# Efficient finding primitive roots modulo n using Python?

I'm using the following code for finding primitive roots modulo `n` in Python:

Code:

``````def gcd(a,b):
while b != 0:
a, b = b, a % b
return a

def primRoots(modulo):
roots = []
required_set = set(num for num in range (1, modulo) if gcd(num, modulo) == 1)

for g in range(1, modulo):
actual_set = set(pow(g, powers) % modulo for powers in range (1, modulo))
if required_set == actual_set:
roots.append(g)
return roots

if __name__ == "__main__":
p = 17
primitive_roots = primRoots(p)
print(primitive_roots)
``````

Output:

``````[3, 5, 6, 7, 10, 11, 12, 14]
``````

Code fragment extracted from: Diffie-Hellman (Github)

Can the `primRoots` method be simplified or optimized in terms of memory usage and performance/efficiency?

• Note that `pow` allows a third argument, the modulo, which is much, much faster than manually applying the modulus. – Pete Oct 22 '16 at 11:10

One quick change that you can make here (not efficiently optimum yet) is using list and set comprehensions:

``````def primRoots(modulo):
coprime_set = {num for num in range(1, modulo) if gcd(num, modulo) == 1}
return [g for g in range(1, modulo) if coprime_set == {pow(g, powers, modulo)
for powers in range(1, modulo)}]
``````

Now, one powerful and interesting algorithmic change that you can make here is to optimize your `gcd` function using memoization. Or even better you can simply use built-in `gcd` function form `math` module in Python-3.5+ or `fractions` module in former versions:

``````from functools import wraps
def cache_gcd(f):
cache = {}

@wraps(f)
def wrapped(a, b):
key = (a, b)
try:
result = cache[key]
except KeyError:
result = cache[key] = f(a, b)
return result
return wrapped

@cache_gcd
def gcd(a,b):
while b != 0:
a, b = b, a % b
return a
# or just do the following (recommended)
# from math import gcd
``````

Then:

``````def primRoots(modulo):
coprime_set = {num for num in range(1, modulo) if gcd(num, modulo) == 1}
return [g for g in range(1, modulo) if coprime_set == {pow(g, powers, modulo)
for powers in range(1, modulo)}]
``````

As mentioned in comments, as a more pythoinc optimizer way you can use `fractions.gcd` (or for Python-3.5+ `math.gcd`).

• You should use `pow(g, powers, modulo)` instead of `pow(g, powers) % modulo`... – Bakuriu Oct 25 '16 at 12:14
• @Bakuriu Indeed, what an obvious miss. Thanks for note! – Kasrâmvd Oct 25 '16 at 12:33
• gcd() from the fractions module seems to be just as fast (tested with p = 4099) – Joachim Wagner Jan 25 '18 at 11:19
• @JoachimWagner Definitely! thanks for the comment. – Kasrâmvd Jan 25 '18 at 12:35
• That `if gcd(num, modulo)` is always true, perhaps you forgot a conditional? – Ecir Hana Sep 1 '18 at 21:59

Based on the comment of Pete and answer of Kasramvd, I can suggest this:

``````from math import gcd as bltin_gcd

def primRoots(modulo):
required_set = {num for num in range(1, modulo) if bltin_gcd(num, modulo) }
return [g for g in range(1, modulo) if required_set == {pow(g, powers, modulo)
for powers in range(1, modulo)}]

print(primRoots(17))
``````

Output:

``````[3, 5, 6, 7, 10, 11, 12, 14]
``````

Changes:

• It now uses pow method's 3-rd argument for the modulo.
• Switched to gcd built-in function that's defined in `math` (for Python `3.5`) for a speed boost.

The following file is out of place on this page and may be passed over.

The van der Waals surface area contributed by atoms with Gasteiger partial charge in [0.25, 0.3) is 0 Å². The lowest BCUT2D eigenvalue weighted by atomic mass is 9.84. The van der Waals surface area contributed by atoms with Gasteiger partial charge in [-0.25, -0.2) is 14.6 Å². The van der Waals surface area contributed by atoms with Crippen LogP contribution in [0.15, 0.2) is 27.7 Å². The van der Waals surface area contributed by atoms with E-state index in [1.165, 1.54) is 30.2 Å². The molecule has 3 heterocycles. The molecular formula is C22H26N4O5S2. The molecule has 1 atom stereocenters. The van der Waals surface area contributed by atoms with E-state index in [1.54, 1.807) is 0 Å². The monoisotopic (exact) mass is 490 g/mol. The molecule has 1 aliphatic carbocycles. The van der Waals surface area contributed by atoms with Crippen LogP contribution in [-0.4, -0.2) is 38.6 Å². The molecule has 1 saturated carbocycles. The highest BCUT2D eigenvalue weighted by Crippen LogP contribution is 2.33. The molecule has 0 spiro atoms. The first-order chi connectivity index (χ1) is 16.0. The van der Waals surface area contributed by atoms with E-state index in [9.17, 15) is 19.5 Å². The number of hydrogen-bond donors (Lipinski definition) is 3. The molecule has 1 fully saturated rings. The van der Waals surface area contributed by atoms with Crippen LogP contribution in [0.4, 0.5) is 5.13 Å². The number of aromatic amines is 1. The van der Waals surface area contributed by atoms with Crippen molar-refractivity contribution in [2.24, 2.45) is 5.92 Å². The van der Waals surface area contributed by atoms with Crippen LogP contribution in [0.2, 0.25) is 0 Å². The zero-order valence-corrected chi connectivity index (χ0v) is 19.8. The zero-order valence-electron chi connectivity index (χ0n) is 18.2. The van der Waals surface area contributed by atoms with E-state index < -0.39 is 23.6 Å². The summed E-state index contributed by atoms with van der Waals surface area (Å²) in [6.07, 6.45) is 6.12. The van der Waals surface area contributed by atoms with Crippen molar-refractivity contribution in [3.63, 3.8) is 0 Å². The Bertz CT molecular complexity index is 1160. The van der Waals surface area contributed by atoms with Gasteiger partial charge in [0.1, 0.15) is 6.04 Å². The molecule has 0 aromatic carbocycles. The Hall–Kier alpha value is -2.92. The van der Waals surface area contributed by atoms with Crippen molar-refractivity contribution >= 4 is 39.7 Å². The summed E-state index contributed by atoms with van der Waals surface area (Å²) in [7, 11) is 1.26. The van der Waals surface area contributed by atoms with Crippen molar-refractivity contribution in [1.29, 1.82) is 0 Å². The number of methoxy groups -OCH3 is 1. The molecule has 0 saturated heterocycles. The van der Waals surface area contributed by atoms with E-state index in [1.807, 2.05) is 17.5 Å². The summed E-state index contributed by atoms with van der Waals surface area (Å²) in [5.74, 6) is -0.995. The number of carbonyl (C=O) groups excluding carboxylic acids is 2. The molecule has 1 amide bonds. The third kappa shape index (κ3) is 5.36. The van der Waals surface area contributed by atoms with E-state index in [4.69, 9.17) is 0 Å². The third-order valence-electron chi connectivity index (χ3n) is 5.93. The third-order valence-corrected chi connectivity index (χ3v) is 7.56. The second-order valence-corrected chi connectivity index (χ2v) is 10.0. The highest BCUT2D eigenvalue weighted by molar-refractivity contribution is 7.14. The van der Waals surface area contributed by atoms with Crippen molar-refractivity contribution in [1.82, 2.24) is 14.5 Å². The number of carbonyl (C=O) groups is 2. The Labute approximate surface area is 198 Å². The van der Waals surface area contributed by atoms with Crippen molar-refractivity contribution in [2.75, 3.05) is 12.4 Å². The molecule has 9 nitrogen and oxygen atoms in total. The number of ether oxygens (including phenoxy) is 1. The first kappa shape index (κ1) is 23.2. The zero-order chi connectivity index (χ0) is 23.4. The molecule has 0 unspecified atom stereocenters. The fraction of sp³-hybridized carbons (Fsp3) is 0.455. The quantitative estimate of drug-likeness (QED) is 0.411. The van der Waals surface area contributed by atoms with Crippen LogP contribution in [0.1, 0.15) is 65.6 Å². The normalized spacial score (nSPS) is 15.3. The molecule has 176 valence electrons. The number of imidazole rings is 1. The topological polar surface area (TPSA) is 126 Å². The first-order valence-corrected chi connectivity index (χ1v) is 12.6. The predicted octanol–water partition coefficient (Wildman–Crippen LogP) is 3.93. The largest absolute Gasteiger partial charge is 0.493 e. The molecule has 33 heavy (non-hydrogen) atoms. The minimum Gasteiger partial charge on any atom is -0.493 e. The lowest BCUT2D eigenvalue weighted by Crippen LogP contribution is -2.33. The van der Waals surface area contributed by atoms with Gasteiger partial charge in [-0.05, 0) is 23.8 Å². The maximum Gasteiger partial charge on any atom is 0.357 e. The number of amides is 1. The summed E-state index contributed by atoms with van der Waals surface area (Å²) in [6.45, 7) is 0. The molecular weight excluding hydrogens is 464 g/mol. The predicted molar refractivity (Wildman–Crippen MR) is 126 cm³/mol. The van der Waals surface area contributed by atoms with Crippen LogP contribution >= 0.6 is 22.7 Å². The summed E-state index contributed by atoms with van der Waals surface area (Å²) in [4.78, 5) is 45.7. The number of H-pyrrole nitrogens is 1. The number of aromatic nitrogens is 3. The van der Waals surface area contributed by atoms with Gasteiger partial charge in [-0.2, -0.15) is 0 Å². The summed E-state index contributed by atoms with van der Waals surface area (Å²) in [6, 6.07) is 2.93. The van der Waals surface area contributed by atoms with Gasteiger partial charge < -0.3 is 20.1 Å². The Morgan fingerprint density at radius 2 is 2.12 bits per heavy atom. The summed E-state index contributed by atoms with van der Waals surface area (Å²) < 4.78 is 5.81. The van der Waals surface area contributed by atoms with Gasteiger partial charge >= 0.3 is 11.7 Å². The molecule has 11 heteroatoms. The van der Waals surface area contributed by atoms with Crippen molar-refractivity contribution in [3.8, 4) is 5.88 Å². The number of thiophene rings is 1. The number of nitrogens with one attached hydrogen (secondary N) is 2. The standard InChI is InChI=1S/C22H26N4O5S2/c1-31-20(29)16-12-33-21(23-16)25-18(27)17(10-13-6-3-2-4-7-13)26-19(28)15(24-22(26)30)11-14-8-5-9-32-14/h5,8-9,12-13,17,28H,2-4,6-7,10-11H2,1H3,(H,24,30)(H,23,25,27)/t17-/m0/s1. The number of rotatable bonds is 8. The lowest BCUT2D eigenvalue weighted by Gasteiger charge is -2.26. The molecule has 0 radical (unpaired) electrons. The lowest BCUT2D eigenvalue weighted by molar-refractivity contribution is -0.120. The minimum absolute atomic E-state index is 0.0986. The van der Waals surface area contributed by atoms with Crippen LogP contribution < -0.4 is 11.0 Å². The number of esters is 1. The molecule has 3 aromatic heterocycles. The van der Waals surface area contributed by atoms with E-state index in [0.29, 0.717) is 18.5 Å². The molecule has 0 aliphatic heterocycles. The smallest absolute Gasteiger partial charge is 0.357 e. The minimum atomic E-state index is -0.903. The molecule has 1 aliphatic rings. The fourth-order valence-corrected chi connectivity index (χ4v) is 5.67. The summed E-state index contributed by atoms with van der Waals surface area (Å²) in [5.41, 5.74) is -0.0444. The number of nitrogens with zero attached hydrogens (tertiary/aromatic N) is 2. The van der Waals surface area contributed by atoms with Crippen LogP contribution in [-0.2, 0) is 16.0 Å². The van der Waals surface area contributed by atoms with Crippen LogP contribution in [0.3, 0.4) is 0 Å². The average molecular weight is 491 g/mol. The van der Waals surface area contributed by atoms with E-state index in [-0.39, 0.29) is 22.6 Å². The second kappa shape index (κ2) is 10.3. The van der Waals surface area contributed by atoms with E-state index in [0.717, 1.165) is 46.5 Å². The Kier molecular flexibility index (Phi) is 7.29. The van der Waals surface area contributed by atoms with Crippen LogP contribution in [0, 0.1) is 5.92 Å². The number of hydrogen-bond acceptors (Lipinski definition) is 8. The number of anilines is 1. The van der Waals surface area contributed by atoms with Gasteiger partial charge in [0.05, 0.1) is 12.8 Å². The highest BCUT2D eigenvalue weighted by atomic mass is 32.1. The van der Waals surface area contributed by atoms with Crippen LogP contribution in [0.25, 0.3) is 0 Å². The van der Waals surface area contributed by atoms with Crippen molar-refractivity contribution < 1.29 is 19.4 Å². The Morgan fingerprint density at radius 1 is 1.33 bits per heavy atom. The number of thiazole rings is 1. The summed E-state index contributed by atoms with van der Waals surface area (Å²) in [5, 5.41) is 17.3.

• Note that `gcd` is available in the `fractions` module since at least python2.7, probably well before. – Bakuriu Oct 25 '16 at 12:11

You can greatly improve your isNotPrime function by using a more efficient algorithm. You could double the speed by doing a special test for even numbers and then only testing odd numbers up to the square root, but this is still very inefficient compared to an algorithm such as the Miller Rabin test. This version in the Rosetta Code site will always give the correct answer for any number with fewer than 25 digits or so. For large primes, this will run in a tiny fraction of the time it takes to use trial division.

Also, you should avoid using the floating point exponentiation operator ** when you are dealing with integers as in this case (even though the Rosetta code that I just linked to does the same thing!). Things might work fine in a particular case, but it can be a subtle source of error when Python has to convert from floating point to integers, or when an integer is too large to represent exactly in floating point. There are efficient integer square root algorithms that you can use instead. Here's a simple one:

``````def int_sqrt(n):
if n == 0:
return 0
x = n
y = (x + n//x)//2

while (y<x):
x=y
y = (x + n//x)//2

return x
``````
• This is not an answer to the question but a comment / improvement to my partial answer. – Joachim Wagner Nov 2 '18 at 10:06

In the special case that p is prime, the following is a good bit faster:

``````import sys

# translated to Python from http://www.bluetulip.org/2014/programs/primitive.js
# (some rights may remain with the author of the above javascript code)

def isNotPrime(possible):
# We only test this here to protect people who copy and paste
# In an application where you know the numbers are prime you
# will remove this function (and the call). If you need to
# test for primality, look for a more efficient algorithm, see
i = 2
while i*i <= possible:
if (possible % i) == 0:
return True
i = i + 1
return False

def primRoots(theNum):
if isNotPrime(theNum):
raise ValueError("Sorry, the number must be prime.")
o = 1
roots = []
r = 2
while r < theNum:
k = pow(r, o, theNum)
while (k > 1):
o = o + 1
k = (k * r) % theNum
if o == (theNum - 1):
roots.append(r)
o = 1
r = r + 1
return roots

print(primRoots(int(sys.argv[1])))
``````